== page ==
A couple of weeks ago, I was in my room in the guesthouse when I heard the distant sound of firecrackers (it could have been gunfire, and I considered the possibility). The sound was sporadic, a quickfire burst of bangs every minute or so. The sound was getting closer, till it seemed so close I decided to check it out by sneaking a peak out the window from the safety of my room. Eventually a slow-moving procession passed along the road in front of the guesthouse gate.
It was a funeral. Leading the way were two men carrying a bag full of firecrackers. Every 20 yards or so, they lit a round and dropped it in the road.
Following them was a tight group of mourners--all men, some beating drums. Next came a team of four men carrying on an open, wooden-frame bier the body of the deceased. The body was draped in cloth and covered with flowers.
Immediately following the body were more mourners and an autorickshaw full of garlands and loose flowers. Men were strewing the flowers on the road as the procession proceeded to the cremation grounds.
A long line of about a hundred mourners, women as well as men, straggled along behind the bier, everyone on foot.
Since then, I've watched two more funeral corteges pass by. For one, I went outside and stood by the roadside to pay my respects. I joined my hands flat together in front of my chest in the prayerful Hindu gesture of respect.
Whenever I see a funeral, I recall John Donne's poignant words: "Every man's death diminishes me; ask not for whom the bell tolls, it tolls for thee."
Last Sunday, by contrast, I attended my first Indian wedding. It was a vibrantly colourful and elaborate affair. Whereas the funerals reminded me of the passing and fleeting nature of life, a marriage in India is all about the promise of new life, birth, and rebirth, in the cycle of life and death.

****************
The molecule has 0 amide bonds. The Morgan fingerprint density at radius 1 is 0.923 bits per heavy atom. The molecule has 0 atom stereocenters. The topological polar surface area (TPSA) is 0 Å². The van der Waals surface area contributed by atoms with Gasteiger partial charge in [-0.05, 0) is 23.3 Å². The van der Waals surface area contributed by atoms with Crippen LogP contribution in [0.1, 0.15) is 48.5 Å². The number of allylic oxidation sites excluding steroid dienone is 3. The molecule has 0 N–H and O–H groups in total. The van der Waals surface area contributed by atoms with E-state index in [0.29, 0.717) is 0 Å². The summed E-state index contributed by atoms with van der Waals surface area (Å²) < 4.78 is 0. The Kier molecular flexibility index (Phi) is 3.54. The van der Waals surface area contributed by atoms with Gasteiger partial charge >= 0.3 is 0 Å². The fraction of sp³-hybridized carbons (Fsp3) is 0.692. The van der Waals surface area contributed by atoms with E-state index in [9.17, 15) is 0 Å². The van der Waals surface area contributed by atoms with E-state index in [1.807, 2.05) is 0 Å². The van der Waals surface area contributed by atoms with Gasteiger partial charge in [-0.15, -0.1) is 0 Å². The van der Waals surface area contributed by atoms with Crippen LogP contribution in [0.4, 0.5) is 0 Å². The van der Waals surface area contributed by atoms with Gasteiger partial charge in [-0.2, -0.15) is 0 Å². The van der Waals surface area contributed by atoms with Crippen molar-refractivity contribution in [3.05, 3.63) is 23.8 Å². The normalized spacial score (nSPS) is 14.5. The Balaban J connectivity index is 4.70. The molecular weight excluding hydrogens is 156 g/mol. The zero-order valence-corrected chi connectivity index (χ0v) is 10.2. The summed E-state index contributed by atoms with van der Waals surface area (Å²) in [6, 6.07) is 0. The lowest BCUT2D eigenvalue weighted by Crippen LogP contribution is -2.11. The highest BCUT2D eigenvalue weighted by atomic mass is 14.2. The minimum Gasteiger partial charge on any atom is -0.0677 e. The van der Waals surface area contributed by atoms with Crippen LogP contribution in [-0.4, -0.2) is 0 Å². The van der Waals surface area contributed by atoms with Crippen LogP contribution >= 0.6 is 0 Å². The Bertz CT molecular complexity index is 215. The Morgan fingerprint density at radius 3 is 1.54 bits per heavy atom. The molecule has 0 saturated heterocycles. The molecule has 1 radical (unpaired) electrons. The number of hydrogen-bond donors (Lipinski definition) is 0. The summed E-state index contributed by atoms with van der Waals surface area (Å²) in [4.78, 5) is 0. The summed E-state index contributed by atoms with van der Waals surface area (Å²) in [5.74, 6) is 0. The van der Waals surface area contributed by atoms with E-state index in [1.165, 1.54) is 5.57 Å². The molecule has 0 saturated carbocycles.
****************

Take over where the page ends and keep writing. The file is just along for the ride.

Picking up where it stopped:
Most marriages in India are arranged by the families of the bride and groom. This does not appear to be a bad thing, judging by the marriages of the people I've come to know and love during my short time here. I still have a lot to learn about married life in India, but I have a sense that the making and rearing of children, with its contribution to the extended family, is central to the enterprise. Love may, and no doubt often does, come later. But the parents and close relatives of the bride and groom match their offspring up with very practical considerations in mind.
In the "West," love between the couple is the central issue before the marriage is etched in stone. It's the couple who decide the match and predicate it on the love they have for each other. Children also are often the issue, if you'll pardon the intended pun, but not necessarily, by any means. It doesn't really matter whether they have children or not.
In India, a childless marriage is a sad situation as far as I can tell. But it is not a broken marriage. I am amazed to learn that only one or two percent of marriages in India end up in divorce.
But things are changing as the mores of the developed world seep into Indian life. Apparently, more and more marriages are patterned after the "love match" model. One wonders, as one wonders about any change, if this is a good thing.
The sure thing is that change will happen, and only then will we find out.